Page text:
Détails sur le produit

  • Reliure : Paperback
  • 1704  pages
  • Dimensions :  5.8cmx18.5cmx23.1cm
  • Poids : 2018.5g
  • Editeur :   Wrox Paru le
  • ISBN :  0470187573
  • EAN13 :  9780470187579
  • Langue : Anglais

D'autres livres de  Devin Rader

Professional ASP.NET 2.0 Special Edition (Wiley Desktop Editions)

*Updated and expanded, this special edition adds a DVD, CD-ROM, and more than 300 pages of new coverage to the bestselling Professional ASP.NET 2.0 (0764576100) *Written for developers who want are looking for one a single, authoritative resource on ASP.NET 2.0, this book features new and expanded c...

Professional ASP.NET 2.0 (Programmer to Programmer)

*All new, for ASP.NET 2.0, this bestselling book provides experienced developers with real-world examples of the powerful new time-saving, code-saving features in this new version *Seasoned author Bill Evjen helps developers make a smooth transition to this new version of ASP.NET with his clear expl...

Voir tous les livres de  Devin Rader

Commentaires sur cet article

Personne n'a encore laissé de commentaire. Soyez le premier!

Laisser un commentaire

Rechercher des articles similaires par rayon

Rechercher par thèmes associés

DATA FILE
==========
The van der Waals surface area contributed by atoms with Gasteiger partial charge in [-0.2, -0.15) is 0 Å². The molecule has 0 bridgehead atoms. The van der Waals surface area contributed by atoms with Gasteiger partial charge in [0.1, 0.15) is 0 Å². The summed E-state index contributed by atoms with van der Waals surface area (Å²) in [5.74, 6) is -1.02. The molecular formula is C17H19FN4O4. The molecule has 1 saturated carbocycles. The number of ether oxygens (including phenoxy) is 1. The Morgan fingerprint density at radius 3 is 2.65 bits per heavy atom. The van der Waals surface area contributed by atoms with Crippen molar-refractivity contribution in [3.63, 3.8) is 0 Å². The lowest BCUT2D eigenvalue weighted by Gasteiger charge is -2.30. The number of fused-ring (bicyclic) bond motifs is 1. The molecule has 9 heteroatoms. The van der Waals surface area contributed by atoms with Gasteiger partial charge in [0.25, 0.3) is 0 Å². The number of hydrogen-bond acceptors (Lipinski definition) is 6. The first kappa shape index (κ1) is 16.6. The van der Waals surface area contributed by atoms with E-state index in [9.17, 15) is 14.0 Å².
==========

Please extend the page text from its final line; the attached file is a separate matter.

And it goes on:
This book was written to introduce you to the features and capabilities that ASP.NET 3.5 offers, as well as to give you an explanation of the foundation that ASP.NET provides. We assume you have a general understanding of Web technologies, such as previous versions of ASP.NET, Active Server Pages 2.0/3.0, or JavaServer Pages. If you understand the basics of Web programming, you should not have much trouble following along with this book's content. If you are brand new to ASP.NET, be sure to check out Beginning ASP.NET 3.5: In C# and VB by Imar Spaanjaars (Wiley Publishing, Inc., 2008) to help you understand the basics. In addition to working with Web technologies, we also assume that you understand basic programming constructs, such as variables, For Each loops, and object-oriented programming. You may also be wondering whether this book is for the Visual Basic developer or the C# developer. We are happy to say that it is for both! When the code differs substantially, this book provides examples in both VB and C#. This book spends its time reviewing the 3.5 release of ASP.NET. Each major new feature included in ASP.NET 3.5 is covered in detail. The following list tells you something about the content of each chapter. Chapter 1, "Application and Page Frameworks." This chapter shows you how to build ASP.NET applications using IIS or the built-in Web server that comes with Visual Studio 2008. This chapter also shows you the folders and files that are part of ASP.NET. It discusses ways to compile code and shows you how to perform cross-page posting. This chapter ends by showing you easy ways to deal with your classes from within Visual Studio 2008. Chapters 2, 3, and 4.These three chapters are grouped here because they all deal with server controls. This batch of chapters starts by examining the idea of the server control and its pivotal role in ASP.NET development. In addition to looking at the server control framework, these chapters delve into the plethora of server controls that are at your disposal for ASP.NET development projects. Chapter 5, "Working with Master Pages."Master pages are a great capability found in ASP.NET. They provide a means of creating templated pages that enable you to work with the entire application, as opposed to single pages. Chapter 6, "Themes and Skins.” This chapter looks at how to deal with the styles that your applications require and shows you how to create a centrally managed look-and-feel for all the pages of your application by using themes and the skin files that are part of a theme. Chapter 7, "Data Binding in ASP.NET 3.5.” One of the more important tasks of ASP.NET is presenting data, and this chapter shows you how to do that with ASP.NET controls. Chapter 8, "Data Management with ADO.NET.” This chapter presents the ADO.NET data model provided by ASP.NET, which allows you to handle the retrieval, updating, and deleting of data quickly and logically. Chapter 9, "Querying with LINQ." LINQ is a set of extensions to the .NET Framework that encompass language-integrated query, set, and transform operations. This chapter introduces you to LINQ and how to use this new feature in web applications today. Chapter 10, "Working with XML and LINQ to XML." This chapter looks at the XML technologies built into ASP.NET and the underlying .NET Framework to help you easily extract, create, manipulate, and store XML.. Chapter 11, "IIS7." Probably the most substantial release of IIS in its history, IIS 7.0 will change the way you host and work with your ASP.NET applications. Chapter 12, "Introduction to the Provider Model." A number of systems are built into ASP.NET that make the lives of developers so much easier and more productive than ever before. These systems are built upon an architecture called a provider model, which is rather extensible. This chapter gives an overview of this provider model and how it is used throughout ASP.NET 3.5. Chapter 13, "Extending the Provider Model." This chapter looks at some of the ways to extend the provider model found in ASP.NET 3.5. This chapter also reviews a couple of sample extensions to the provider model. Chapter 14, "Site Navigation." Many developers do not simply develop single pages—they build applications. One of the application capabilities provided by ASP.NET 3.5 is the site navigation system covered in this chapter. Chapter 15, "Personalization.". The ASP.NET team developed a way to store end user information—the ASP.NET personalization system. Chapter 16, "Membership and Role Management." This chapter covers the membership and role management system developed to simplify adding authentication and authorization to your ASP.NET applications. This chapter focuses on using the web.config file for controlling how these systems are applied, as well as on the server controls that work with the underlying systems. Chapter 17, "Portal Frameworks and Web Parts." This chapter explains Web Parts—a way of encapsulating pages into smaller and more manageable objects. Chapter 18, "HTML and CSS Design with ASP.NET." A lot of focus on building a CSS-based Web application was placed on Visual Studio 2008. This chapter takes a close look at how you can effectively work with HTML and CSS design for your ASP.NET applications. Chapter 19, "ASP.NET AJAX."AJAX signifies the capability to build applications that make use of the XMLHttpRequest object. New to Visual Studio 2008 is the ability to build AJAX-enabled ASP.NET applications from the default install of the IDE. Chapter 20, "ASP.NET AJAX Control Toolkit." This chapter takes a good look at the ASP.NET AJAX Control Toolkit, a series of new controls that are now available to make AJAX web development rather simple. Chapter 21, "Security." This security chapter discusses security beyond the membership and role management features provided by ASP.NET 3.5. This chapter provides an in-depth look at the authentication and authorization mechanics inherent in the ASP.NET technology, as well as HTTP access types and impersonations. Chapter 22, "State Management." Because ASP.NET is a request-response–based technology, state management and the performance of requests and responses take on significant importance. This chapter introduces these two separate but important areas of ASP.NET development. Chapter 23 , "Caching." Because of the request-response nature of ASP.NET, caching on the server becomes important to the performance of your ASP.NET applications. This chapter looks at some of the advanced caching capabilities provided by ASP.NET, including the SQL cache invalidation feature which is part of ASP.NET 3.5. Chapter 24, "Debugging and Error Handling." This chapter tells you how to properly structure error handling within your applications. It also shows you how to use various debugging techniques to find errors that your applications might contain. Chapter 25, "File I/O and Streams." More often than not, you want your ASP.NET applications to work with items that are outside the base application. This chapter takes a close look at working with various file types and streams that might come into your ASP.NET applications. Chapter 2